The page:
Captain Fantastic is a heart-warming film that forces the viewer to consider the faults of modern society and the benefits to living an alternative lifestyle. Written and directed by Matt Ross, the film was a hit at Sundance this year, and rightly so. While it is frequently damning to American culture, it also has a lot to say about the value of compromise, discourse, and self-reflection. Most impressively, it is a movie that revels in the existence of the morally gray, a trait that is rare for a two-hour long feature film. Captain Fantastic really impressed me, and it’s a film that is best discussed from start to finish, so full [spoilers] ahead.
The most rewarding experience of Sundance is seeing what the next year of movies will look like. Of the 120 feature films that were selected to screen at Sundance, I was able to catch 18 in a five day frenzy. Almost all of them were really good, and several I would consider fantastic. Here are some of the most exciting future releases of 2016: (more…)
The Overnight is a small Indie drama that follows a married couple (Alex and Emily) which has recently moved to Los Angeles and are looking for new friends. They are invited to another couple’s (Kurt and Charlotte) house for a dinner party, and eagerly accept. As the night progresses, however, it becomes obvious that intentions may not be as innocent as they seem.
The movie plays as a classic “will they/won’t they?” sex comedy, but with very untraditional style and stakes. From the minute that Alex and Emily enter Kurt and Charlotte’s house, the audience is unsettled by strange, unfamiliar sexual tension. The film escalates its uncomfortable comedy throughout its runtime, with many details only revealed in the movie’s final act.
It is really difficult to stick the landing on a film like this. The premise is very promising and ripe for comedy, sure, but how do you fulfill a satisfying arc, let alone an arc for every character? It’s a movie that draws many comparisons to While We’re Young, a movie with an ending I didn’t particularly enjoy. By contrast, the ending of The Overnight is extremely satisfying, and it’s well-worth talking about. [Spoilers] from here on.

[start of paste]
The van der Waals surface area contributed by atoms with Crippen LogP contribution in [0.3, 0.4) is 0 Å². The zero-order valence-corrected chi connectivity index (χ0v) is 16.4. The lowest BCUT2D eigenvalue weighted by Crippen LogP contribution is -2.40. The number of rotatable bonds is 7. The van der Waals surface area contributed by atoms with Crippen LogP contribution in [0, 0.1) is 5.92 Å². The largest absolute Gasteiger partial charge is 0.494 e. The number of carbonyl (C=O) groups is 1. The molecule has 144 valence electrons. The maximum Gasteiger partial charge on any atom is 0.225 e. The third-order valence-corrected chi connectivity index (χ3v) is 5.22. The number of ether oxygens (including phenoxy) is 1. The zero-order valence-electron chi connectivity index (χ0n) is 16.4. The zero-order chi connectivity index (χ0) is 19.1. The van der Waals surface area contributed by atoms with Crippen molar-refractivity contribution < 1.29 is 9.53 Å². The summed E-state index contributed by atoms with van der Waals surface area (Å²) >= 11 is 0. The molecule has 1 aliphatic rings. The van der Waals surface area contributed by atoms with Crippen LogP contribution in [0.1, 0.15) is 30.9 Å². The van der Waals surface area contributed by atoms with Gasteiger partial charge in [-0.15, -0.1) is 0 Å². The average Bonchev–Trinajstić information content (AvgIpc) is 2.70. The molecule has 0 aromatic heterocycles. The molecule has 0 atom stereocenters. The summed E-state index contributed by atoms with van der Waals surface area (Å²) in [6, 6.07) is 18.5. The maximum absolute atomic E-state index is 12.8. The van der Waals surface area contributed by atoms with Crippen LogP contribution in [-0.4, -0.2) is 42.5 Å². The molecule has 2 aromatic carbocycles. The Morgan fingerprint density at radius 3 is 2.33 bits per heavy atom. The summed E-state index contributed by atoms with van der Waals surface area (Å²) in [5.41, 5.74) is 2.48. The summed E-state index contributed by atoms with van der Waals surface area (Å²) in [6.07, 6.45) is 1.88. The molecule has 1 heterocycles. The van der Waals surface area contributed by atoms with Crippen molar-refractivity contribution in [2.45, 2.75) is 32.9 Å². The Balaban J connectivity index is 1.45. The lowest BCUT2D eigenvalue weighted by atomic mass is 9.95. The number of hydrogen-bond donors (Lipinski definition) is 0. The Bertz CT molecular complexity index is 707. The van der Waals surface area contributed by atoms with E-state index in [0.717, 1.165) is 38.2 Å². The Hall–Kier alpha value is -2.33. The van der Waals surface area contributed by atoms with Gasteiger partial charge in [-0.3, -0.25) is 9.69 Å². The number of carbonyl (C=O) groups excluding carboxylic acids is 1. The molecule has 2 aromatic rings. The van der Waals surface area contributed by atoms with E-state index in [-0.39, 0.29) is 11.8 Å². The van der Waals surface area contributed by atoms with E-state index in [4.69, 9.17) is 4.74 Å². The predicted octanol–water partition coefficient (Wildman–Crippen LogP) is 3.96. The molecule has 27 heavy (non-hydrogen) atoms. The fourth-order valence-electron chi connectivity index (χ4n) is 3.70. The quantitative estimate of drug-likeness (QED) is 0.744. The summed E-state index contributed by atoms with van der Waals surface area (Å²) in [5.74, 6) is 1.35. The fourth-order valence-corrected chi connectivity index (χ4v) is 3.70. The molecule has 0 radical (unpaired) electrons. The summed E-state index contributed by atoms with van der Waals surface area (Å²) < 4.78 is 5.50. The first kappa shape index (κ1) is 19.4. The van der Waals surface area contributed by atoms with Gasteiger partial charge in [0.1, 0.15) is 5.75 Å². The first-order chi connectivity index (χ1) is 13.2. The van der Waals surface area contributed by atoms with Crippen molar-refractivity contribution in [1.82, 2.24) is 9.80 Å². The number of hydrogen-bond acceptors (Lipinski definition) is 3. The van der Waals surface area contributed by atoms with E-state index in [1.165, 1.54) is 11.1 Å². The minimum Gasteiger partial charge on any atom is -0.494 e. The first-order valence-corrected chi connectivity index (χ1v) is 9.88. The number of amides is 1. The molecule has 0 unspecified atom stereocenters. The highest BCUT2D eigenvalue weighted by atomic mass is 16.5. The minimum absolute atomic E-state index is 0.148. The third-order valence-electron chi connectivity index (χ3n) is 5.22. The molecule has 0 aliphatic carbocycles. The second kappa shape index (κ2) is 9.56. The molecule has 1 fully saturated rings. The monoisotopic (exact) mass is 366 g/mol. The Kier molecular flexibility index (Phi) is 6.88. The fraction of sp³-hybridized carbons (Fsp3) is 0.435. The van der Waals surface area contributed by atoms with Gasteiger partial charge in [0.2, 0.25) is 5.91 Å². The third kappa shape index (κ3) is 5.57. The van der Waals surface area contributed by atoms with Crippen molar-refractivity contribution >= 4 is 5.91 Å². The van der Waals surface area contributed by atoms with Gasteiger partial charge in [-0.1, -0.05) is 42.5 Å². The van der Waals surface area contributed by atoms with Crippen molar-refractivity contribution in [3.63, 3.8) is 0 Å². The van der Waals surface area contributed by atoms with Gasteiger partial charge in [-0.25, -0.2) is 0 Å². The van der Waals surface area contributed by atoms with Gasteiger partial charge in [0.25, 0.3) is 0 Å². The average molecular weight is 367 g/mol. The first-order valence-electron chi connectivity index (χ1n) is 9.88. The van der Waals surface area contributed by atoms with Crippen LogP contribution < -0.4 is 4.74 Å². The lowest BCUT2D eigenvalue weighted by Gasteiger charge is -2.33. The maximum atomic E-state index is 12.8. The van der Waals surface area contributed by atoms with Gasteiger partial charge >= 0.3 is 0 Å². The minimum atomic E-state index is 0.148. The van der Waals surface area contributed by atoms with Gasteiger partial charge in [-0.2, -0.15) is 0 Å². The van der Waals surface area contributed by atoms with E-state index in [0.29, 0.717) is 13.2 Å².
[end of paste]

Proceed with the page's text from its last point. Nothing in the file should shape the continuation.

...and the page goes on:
“While We’re Young” is a fascinating exploration of the transition from adolescence to adulthood, and what it means to truly “grow up.” I really loved Noah Baumbach’s previous film, “Frances Ha,” and came into this movie with very high expectations. For most of the film, “While We’re Young” was exactly what I was looking for. Aging is a struggle that everyone will face at some point in his or her life, and as a result the situations are extremely relatable and frequently hilarious. Many broad comparisons are made between Gen Xers and Millennials, and it is fascinating to see Baumbach explore concepts like nostalgia versus ironic enjoyment. I highly recommend the film to anyone interested in the premise.
All that being said, I had some strong opinions about the final 30 minutes or so of this film. For me, a film succeeds or fails based largely on its third act. The climax is the screenwriter or director’s best opportunity to really drive home the ultimate message of his/her movie. It is what the audience is left with as they walk out of the theater. The rest of this post is will be talking about the ending in depth, so [spoilers] ahead.